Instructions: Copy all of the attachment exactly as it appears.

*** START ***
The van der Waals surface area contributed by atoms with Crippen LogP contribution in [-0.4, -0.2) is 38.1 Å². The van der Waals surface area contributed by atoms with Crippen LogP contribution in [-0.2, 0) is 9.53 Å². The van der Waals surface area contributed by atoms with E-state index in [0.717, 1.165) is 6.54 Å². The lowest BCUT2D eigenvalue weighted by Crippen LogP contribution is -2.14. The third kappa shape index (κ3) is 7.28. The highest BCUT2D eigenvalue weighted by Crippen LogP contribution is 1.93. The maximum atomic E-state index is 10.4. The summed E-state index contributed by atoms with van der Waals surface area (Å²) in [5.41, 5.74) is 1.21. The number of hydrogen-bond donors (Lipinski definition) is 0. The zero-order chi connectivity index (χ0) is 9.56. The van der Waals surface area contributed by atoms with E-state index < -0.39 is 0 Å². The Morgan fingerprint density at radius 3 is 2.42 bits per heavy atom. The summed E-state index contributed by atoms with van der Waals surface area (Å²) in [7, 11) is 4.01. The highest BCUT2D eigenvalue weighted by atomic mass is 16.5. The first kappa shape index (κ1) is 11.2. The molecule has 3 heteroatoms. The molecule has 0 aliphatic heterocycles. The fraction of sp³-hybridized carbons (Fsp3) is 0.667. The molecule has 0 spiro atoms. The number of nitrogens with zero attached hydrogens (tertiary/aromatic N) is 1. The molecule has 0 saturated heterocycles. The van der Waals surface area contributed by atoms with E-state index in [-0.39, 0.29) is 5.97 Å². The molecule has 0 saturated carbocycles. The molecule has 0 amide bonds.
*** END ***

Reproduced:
The van der Waals surface area contributed by atoms with Crippen LogP contribution in [-0.4, -0.2) is 38.1 Å². The van der Waals surface area contributed by atoms with Crippen LogP contribution in [-0.2, 0) is 9.53 Å². The van der Waals surface area contributed by atoms with E-state index in [0.717, 1.165) is 6.54 Å². The lowest BCUT2D eigenvalue weighted by Crippen LogP contribution is -2.14. The third kappa shape index (κ3) is 7.28. The highest BCUT2D eigenvalue weighted by Crippen LogP contribution is 1.93. The maximum atomic E-state index is 10.4. The summed E-state index contributed by atoms with van der Waals surface area (Å²) in [5.41, 5.74) is 1.21. The number of hydrogen-bond donors (Lipinski definition) is 0. The zero-order chi connectivity index (χ0) is 9.56. The van der Waals surface area contributed by atoms with E-state index < -0.39 is 0 Å². The Morgan fingerprint density at radius 3 is 2.42 bits per heavy atom. The summed E-state index contributed by atoms with van der Waals surface area (Å²) in [7, 11) is 4.01. The highest BCUT2D eigenvalue weighted by atomic mass is 16.5. The first kappa shape index (κ1) is 11.2. The molecule has 3 heteroatoms. The molecule has 0 aliphatic heterocycles. The fraction of sp³-hybridized carbons (Fsp3) is 0.667. The molecule has 0 spiro atoms. The number of nitrogens with zero attached hydrogens (tertiary/aromatic N) is 1. The molecule has 0 saturated heterocycles. The van der Waals surface area contributed by atoms with E-state index in [-0.39, 0.29) is 5.97 Å². The molecule has 0 saturated carbocycles. The molecule has 0 amide bonds.